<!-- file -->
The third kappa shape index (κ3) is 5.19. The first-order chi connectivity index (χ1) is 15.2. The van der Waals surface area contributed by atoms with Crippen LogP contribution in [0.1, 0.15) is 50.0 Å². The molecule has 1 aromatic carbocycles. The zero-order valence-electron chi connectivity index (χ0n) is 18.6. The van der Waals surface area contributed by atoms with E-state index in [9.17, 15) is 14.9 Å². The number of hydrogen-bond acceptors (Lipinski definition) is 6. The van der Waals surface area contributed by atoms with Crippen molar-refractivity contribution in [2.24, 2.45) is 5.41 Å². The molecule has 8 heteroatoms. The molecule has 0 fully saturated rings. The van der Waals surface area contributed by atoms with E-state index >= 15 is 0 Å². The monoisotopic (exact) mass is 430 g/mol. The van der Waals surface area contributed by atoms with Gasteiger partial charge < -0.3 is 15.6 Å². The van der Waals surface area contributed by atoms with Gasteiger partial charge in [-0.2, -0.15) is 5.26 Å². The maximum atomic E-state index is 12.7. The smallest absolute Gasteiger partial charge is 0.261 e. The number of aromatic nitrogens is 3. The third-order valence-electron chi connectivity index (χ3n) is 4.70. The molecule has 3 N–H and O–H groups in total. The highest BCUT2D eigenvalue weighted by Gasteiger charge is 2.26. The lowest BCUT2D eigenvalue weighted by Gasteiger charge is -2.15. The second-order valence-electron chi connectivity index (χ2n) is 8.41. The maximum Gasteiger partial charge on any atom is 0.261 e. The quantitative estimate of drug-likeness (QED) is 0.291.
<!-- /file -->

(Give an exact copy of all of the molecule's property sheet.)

The third kappa shape index (κ3) is 5.19. The first-order chi connectivity index (χ1) is 15.2. The van der Waals surface area contributed by atoms with Crippen LogP contribution in [0.1, 0.15) is 50.0 Å². The molecule has 1 aromatic carbocycles. The zero-order valence-electron chi connectivity index (χ0n) is 18.6. The van der Waals surface area contributed by atoms with E-state index in [9.17, 15) is 14.9 Å². The number of hydrogen-bond acceptors (Lipinski definition) is 6. The van der Waals surface area contributed by atoms with Crippen molar-refractivity contribution in [2.24, 2.45) is 5.41 Å². The molecule has 8 heteroatoms. The molecule has 0 fully saturated rings. The van der Waals surface area contributed by atoms with E-state index >= 15 is 0 Å². The monoisotopic (exact) mass is 430 g/mol. The van der Waals surface area contributed by atoms with Gasteiger partial charge < -0.3 is 15.6 Å². The van der Waals surface area contributed by atoms with Gasteiger partial charge in [-0.2, -0.15) is 5.26 Å². The maximum atomic E-state index is 12.7. The smallest absolute Gasteiger partial charge is 0.261 e. The number of aromatic nitrogens is 3. The third-order valence-electron chi connectivity index (χ3n) is 4.70. The molecule has 3 N–H and O–H groups in total. The highest BCUT2D eigenvalue weighted by Gasteiger charge is 2.26. The lowest BCUT2D eigenvalue weighted by Gasteiger charge is -2.15. The second-order valence-electron chi connectivity index (χ2n) is 8.41. The maximum Gasteiger partial charge on any atom is 0.261 e. The quantitative estimate of drug-likeness (QED) is 0.291.